29 November 2019

New Details About Prince Albert's Brooch

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Recently, Dutch royal jewelry historian Erik Schoonhoven published a new article on the history of one of the most recognizable British royal brooches: Prince Albert's Brooch.

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Erik's article highlights and expands upon research done by Theo Toebosch into "the sale process between the Amsterdam based jeweller Wolf Josephus Jitta and Duke Ernst I of Saxe-Coburg and Gotha, Prince Albert’s father, of a fermoir (a clasp/fastener often used as brooch) consisting of a very large sapphire surrounded by 12 brilliants. This sale happened right after the announcement of the engagement between Queen Victoria and Prince Albert. It is known that a similar, smaller brooch was acquired as well; even the sale of this jewel is likely mentioned in the correspondence."

Franz Xaver Winterhalter/Royal Collection/Wikimedia Commons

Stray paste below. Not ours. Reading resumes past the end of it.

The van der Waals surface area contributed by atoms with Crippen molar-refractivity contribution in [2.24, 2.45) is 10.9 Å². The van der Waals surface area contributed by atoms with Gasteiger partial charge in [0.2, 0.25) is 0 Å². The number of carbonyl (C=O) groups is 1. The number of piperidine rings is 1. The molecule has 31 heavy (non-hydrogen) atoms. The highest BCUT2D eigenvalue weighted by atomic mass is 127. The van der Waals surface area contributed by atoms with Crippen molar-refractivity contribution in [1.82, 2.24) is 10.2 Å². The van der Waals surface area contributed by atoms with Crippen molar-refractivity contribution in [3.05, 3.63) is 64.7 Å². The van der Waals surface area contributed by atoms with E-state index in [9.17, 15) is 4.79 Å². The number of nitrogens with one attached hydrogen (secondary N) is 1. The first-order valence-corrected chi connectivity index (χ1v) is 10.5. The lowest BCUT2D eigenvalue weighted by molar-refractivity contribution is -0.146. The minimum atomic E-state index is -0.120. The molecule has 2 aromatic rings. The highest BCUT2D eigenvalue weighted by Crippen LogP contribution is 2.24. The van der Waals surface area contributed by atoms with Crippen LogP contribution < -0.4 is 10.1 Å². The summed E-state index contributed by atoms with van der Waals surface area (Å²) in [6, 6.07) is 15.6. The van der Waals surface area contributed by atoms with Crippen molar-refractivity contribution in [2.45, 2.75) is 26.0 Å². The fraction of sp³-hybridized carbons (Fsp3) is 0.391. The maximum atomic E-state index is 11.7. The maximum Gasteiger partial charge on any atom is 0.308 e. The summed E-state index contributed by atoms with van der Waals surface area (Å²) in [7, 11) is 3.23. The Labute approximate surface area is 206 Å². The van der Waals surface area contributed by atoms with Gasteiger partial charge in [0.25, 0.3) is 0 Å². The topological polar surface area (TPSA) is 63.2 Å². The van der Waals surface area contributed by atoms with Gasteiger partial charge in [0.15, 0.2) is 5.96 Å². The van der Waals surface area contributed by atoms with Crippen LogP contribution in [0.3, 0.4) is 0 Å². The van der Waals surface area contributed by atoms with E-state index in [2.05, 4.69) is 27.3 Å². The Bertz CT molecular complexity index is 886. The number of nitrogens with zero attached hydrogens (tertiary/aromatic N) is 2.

Albert presented the brooch to Victoria on the day before their wedding in 1840. The bauble, a sapphire and diamond brooch set in gold, was received by Victoria with enthusiasm. In her diary, she noted that Albert had given her "a splendid brooch, a large sapphire set round with diamonds, which is really quite beautiful."

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Victoria designated the brooch as an "heirloom of the crown," which means that it is specifically intended for the use of queens regnant and consort and passed from monarch to monarch for that purpose. Today, the brooch is worn by Victoria and Albert's great-great-granddaughter, Queen Elizabeth II.